The Sitting Epidemic – Do You Sit Too Much?
Are you guilty of sitting too much?? Today’s blog provides a brief overview of the harmful effects of prolonged sitting and several solutions to break out of the habit of sitting too long!
Fact #1: Sitting increases pressure and load on the intervertebral discs in your back.
Relationship between body posture and intradiscal pressure by intravital recordings .
As shown in the diagram above, there is less pressure being placed on the disc in the upright standing position relative to sitting position. Furthermore, sitting with a forward lean and load placed on the spine (far right) is more detrimental than standing with a forward lean and load placed on the spine. This constant pressure on the disc from sitting can cause migration of the nucleus pulposus (gel-like substance within the inner core of the disc) towards the spinal canal, which has the possibility of eventually leading to a disc bulge or herniation.
Fact #2: Excessive sitting is linked to being overweight, type 2 diabetes and slow metabolism.
Studies across the UK and North America have concluded that the harmful effects of sitting cannot be offset by daily exercise. Prolonged sitting in the long term causes your body’s natural metabolism to slow down, in addition to a number of other detrimental health side effects. Slowing down of your body’s metabolism can affect your ability to regulate blood pressure, blood sugar, and break down body fat .
Fact #3: Your body was designed for movement.
Our bodies were NOT designed for us to live a sedentary lifestyle indoors or to sit at a desk! Shocking, yes we know. Our bodies are actually designed to perform physically-oriented tasks like the early hunter-gatherer societies (cavemen!) who had to hunt for food and build their own shelters. In other words, we are designed to MOVE. Lack of movement in the spine from prolonged sitting deprives the intervertebral disc in your spine of fresh nutrients and fluid and causes facet joint compression (joints adjacent to the vertebrae). This can lead to excessive wear and tear of your joints, which can result in degeneration over time – but this is preventable in most cases! Sitting can also affect the health of your hip, knee and ankle joints due to lack of stimulation to the joints and surrounding structures, which is essential for optimal tissue health .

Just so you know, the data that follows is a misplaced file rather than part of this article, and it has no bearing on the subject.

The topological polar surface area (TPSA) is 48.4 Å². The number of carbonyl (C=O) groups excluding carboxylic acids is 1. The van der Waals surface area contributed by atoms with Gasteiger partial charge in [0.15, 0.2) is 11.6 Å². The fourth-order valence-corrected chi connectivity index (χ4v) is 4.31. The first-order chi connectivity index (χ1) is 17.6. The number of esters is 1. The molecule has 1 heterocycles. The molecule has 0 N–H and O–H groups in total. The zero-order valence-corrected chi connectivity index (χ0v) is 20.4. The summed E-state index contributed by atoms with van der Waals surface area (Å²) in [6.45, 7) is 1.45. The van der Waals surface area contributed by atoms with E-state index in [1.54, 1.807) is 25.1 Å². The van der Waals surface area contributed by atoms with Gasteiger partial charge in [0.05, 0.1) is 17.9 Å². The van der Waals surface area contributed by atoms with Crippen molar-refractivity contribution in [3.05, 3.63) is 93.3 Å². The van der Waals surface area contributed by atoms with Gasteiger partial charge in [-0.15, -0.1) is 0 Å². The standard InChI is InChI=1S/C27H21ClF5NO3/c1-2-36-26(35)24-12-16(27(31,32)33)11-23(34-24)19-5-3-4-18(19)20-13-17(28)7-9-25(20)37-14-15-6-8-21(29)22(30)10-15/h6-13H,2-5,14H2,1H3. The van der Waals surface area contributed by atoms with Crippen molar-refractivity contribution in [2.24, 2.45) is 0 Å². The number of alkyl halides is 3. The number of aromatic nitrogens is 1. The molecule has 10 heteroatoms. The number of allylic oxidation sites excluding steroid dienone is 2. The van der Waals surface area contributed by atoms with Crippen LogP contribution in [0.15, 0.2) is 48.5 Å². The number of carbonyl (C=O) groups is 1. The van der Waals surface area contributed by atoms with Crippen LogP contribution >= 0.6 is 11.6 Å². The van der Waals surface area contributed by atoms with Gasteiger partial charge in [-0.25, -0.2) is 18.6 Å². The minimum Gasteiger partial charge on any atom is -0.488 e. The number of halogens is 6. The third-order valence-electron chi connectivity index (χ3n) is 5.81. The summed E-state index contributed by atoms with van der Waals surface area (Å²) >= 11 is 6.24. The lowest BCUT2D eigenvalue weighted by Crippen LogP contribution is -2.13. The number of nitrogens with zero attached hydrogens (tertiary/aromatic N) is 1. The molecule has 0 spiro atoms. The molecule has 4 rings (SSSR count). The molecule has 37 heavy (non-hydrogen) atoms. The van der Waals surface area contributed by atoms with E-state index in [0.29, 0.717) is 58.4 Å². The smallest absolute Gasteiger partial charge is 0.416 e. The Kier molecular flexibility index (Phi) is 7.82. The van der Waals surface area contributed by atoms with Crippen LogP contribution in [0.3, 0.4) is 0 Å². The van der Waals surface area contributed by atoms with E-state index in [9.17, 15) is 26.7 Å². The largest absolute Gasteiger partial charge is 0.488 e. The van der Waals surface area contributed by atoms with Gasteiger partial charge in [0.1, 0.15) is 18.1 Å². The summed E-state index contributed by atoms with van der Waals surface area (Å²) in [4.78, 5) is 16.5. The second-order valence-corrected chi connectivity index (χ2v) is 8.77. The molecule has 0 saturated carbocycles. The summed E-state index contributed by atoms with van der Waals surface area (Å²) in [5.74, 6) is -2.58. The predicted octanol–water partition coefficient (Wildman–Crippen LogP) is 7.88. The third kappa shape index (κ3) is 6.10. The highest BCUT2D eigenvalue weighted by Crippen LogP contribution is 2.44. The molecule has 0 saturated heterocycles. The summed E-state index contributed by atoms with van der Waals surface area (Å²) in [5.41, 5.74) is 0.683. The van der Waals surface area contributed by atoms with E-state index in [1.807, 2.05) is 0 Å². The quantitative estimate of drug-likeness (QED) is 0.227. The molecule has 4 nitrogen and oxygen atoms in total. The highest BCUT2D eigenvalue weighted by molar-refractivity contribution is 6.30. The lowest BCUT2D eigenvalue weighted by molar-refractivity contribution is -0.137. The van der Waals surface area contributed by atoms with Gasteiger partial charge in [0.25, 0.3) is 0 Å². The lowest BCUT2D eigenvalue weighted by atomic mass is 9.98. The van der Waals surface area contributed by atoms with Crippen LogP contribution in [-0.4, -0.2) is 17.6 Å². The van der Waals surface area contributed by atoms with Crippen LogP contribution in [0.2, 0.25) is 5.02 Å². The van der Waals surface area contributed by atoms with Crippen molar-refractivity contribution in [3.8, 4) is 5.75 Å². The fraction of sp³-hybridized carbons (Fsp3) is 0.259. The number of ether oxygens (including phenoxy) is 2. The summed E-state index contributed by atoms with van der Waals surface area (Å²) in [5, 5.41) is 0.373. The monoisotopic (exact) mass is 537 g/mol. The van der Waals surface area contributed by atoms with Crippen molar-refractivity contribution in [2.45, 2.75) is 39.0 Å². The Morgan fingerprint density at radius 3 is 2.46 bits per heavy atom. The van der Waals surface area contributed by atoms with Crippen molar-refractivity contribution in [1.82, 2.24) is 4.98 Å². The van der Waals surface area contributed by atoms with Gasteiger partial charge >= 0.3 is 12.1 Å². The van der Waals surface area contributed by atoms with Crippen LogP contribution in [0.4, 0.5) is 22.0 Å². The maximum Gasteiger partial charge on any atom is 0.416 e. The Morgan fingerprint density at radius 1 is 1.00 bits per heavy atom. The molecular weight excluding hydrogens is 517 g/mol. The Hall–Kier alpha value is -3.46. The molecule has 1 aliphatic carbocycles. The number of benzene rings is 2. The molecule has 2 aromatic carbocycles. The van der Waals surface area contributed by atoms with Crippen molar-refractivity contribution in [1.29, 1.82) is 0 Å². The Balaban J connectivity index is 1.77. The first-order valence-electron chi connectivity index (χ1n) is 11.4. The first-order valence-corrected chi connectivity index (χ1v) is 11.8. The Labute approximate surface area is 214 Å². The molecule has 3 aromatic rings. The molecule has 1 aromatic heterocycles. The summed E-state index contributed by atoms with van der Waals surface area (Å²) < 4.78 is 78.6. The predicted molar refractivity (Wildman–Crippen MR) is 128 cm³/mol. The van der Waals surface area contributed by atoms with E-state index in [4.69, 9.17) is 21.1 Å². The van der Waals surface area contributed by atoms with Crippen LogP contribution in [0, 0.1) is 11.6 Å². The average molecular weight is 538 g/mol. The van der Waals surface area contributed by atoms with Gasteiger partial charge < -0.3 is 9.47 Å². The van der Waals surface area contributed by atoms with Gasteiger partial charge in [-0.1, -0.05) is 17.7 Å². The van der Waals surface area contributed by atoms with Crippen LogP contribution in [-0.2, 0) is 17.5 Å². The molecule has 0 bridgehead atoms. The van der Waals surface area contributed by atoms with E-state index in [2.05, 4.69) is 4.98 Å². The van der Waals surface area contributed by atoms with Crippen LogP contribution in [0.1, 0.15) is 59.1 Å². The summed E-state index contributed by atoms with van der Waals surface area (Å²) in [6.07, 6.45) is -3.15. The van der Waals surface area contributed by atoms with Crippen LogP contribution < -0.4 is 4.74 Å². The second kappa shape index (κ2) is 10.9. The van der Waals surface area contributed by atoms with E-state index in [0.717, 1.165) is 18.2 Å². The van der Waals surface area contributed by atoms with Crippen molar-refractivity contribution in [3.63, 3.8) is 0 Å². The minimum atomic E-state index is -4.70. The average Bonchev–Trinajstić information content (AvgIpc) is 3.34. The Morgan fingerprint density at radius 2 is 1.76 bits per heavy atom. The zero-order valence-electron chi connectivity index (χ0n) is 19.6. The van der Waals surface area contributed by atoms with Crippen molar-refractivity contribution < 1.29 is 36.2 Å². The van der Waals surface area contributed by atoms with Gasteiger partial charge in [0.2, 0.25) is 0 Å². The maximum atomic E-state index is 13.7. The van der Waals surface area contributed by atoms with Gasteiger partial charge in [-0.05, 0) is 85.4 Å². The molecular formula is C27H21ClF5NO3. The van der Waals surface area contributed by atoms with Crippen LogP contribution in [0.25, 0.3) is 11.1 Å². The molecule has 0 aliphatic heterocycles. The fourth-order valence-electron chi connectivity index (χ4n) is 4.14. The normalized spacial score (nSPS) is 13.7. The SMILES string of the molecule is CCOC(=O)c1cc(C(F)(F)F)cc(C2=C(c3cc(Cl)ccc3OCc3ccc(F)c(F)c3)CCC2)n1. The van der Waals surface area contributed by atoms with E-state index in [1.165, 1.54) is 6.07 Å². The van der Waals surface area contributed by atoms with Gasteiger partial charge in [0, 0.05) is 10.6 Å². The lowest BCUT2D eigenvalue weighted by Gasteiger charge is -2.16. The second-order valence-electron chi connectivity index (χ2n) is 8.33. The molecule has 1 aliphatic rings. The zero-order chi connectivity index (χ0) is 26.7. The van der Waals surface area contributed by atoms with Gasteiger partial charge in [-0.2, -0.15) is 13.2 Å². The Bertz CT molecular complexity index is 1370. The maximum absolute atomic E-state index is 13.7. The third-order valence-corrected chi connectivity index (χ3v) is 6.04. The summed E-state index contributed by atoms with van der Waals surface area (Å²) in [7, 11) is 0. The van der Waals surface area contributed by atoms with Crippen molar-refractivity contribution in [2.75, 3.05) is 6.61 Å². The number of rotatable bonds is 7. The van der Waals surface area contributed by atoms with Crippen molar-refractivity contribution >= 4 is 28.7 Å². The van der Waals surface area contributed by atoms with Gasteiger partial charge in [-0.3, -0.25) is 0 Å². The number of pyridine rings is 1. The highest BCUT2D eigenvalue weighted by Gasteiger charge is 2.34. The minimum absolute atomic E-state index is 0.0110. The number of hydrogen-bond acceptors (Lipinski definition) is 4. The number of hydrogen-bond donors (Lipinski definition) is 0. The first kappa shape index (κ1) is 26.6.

Simple solutions for those that sit too much:
- Take microbreaks – even with the perfect workstation setup, chair, back support and etc. it is vital to get out of the sitting position regularly (at least every 15-20 minutes) 
- Stretching and massage therapy to keep your tissues healthy
- Self-mobilizations of the neck, mid-back, and lower back (covered in next blog post)
- An alarm, post-it note or phone app [eg. Backache on Google Play Store] to remind you to take a microbreak or stretch/perform a self-mobilization technique 
- Communicate with a co-worker face to face instead of using e-mail or phone
- Use a standing desk (microbreaks still required)
- Walk/bike to work instead of driving
To learn more about microbreaking and the harmful effects of sitting – feel free to read Paul Ingraham’s brilliant article: https://www.painscience.com/articles/microbreaking.php
Author: Clarence Lau, BSc (Hons), MPhtySt
Toronto Registered Physiotherapist | Acupuncture Provider
1. 1996. Nachemson and Elfstrom. Relationship between body posture and intradiscal pressure by intravital recordings
3. 2016. Ingraham, Paul. <https://www.painscience.com/articles/microbreaking.php>